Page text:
Shoulders are smoothly muscled. The shoulder blades are long and well laid back. The upper arm appears to be equal in length to that of the shoulder blade and joins it at an apparent right angle. Elbows are close to the body. The forelegs are straight with bone and muscle proportionate to the size of the dog. Pasterns are strong and slightly sloping. Viewed from the front, the forelegs are parallel. Viewed from the side, the point of elbow is directly below the withers.
Sloping, muscular. The shoulder blade forms an angle of approximately 110° to the humerus.
The length of the humerus corresponds to that of the shoulder blade.
In continuous line with front of forearm.
Strong and almost upright seen in profile.
Tight, proportionately small, oval in shape, turning neither in nor out, toes arched, pads thick and hard, well cushioned. Pasterns strong.
Good feet are essential for a working gun dog. The feet are relatively small, oval in shape and compact with well-arched toes and thick, elastic pads. Feet do not turn in or out. Nails are short and dark or self-colored, depending on coat color. Dewclaws may be removed.
Rather small, firm, of short oval shape. Toes are well arched and tight fitting. The pads are hard and thick. The nails are black in black and grey subjects. They are black or brown in brown subjects. In whites the nails may be any colour in the range from horn colour to black. In the orange fawns and red fawns they are brown or black.
See front feet.
Hind legs parallel seen from behind; muscles developed and very apparent. The hock joint is relatively well angulated; the coxal-femoral, tibial-femoral and tibial-tarsal angles should be pronounced.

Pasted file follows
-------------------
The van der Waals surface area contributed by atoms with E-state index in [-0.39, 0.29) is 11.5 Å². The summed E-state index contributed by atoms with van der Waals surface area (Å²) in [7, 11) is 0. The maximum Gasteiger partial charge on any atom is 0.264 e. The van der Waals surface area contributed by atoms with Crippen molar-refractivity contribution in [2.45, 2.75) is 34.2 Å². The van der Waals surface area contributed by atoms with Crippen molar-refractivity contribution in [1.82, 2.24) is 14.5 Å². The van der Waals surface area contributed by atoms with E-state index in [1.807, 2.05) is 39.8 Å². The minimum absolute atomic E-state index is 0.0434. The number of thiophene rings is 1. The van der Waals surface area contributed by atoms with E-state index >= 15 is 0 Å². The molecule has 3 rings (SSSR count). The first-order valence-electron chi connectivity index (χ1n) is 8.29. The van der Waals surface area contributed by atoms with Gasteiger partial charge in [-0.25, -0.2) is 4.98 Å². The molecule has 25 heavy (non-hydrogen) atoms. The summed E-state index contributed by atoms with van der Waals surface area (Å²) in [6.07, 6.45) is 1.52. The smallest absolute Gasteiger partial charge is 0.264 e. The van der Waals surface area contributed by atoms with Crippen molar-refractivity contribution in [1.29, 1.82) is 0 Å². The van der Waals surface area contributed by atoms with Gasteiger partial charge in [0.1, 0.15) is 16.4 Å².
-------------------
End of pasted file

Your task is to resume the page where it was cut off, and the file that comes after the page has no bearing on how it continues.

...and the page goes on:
Thighs well developed and muscular; well bent stifles, hocks well let down; hindlegs turning neither in nor out.
Hindquarters are muscular and with broad second thighs. The angulation of the hindquarters is in balance with the angulation of the forequarters. The stifles are well bent and the hocks are well let down. When the dog is standing, the short, strong rear pasterns are perpendicular to the ground and, viewed from the rear, parallel to each other. In profile, the croup is nearly flat.
Well muscled and strong.
Rather short and upright. The Poodle should be born without dewclaws on the hind legs.
GAIT / MOVEMENT:
The Poodle has a light and springy gait.
Sound, free and light movement essential with plenty of drive.
When trotting, the gait is effortless, smooth, powerful and well coordinated, showing good reach in front and drive behind. Action is light and springy with head and tail carried up. Poor movement should be penalized to the degree that it reduces the Standard Poodle’s ability to perform the tasks it was bred to do.
Supple, not loose, pigmented. Black, brown, grey and orange fawn or red fawn Poodles must be pigmented in accordance with the colour of their coat. In white Poodles, a silver coloured skin is sought after.
Curly Coats: Profuse of fine, woolly texture, very frizzy, elastic and resistant to pressure of the hand. It should be thick, well furnished, of equal length and form even curls.
Corded Coats: Profuse of fine, woolly texture and dense, forming characteristic cords which should measure at least 20 cm.
Very profuse and dense of good harsh texture. All short hair close, thick and curly. All traditional trims permissible in the show ring and the dogs judged on equal merit, as long as there is sufficient length to demonstrate colour and quality of coat.
The Standard Poodle has harsh, dense, curly coat. For conformation exhibition, the coat may be presented naturally, corded, or in one of the traditional clips described below. Quality is never to be sacrificed in favor of the type of clip in which a dog is presented.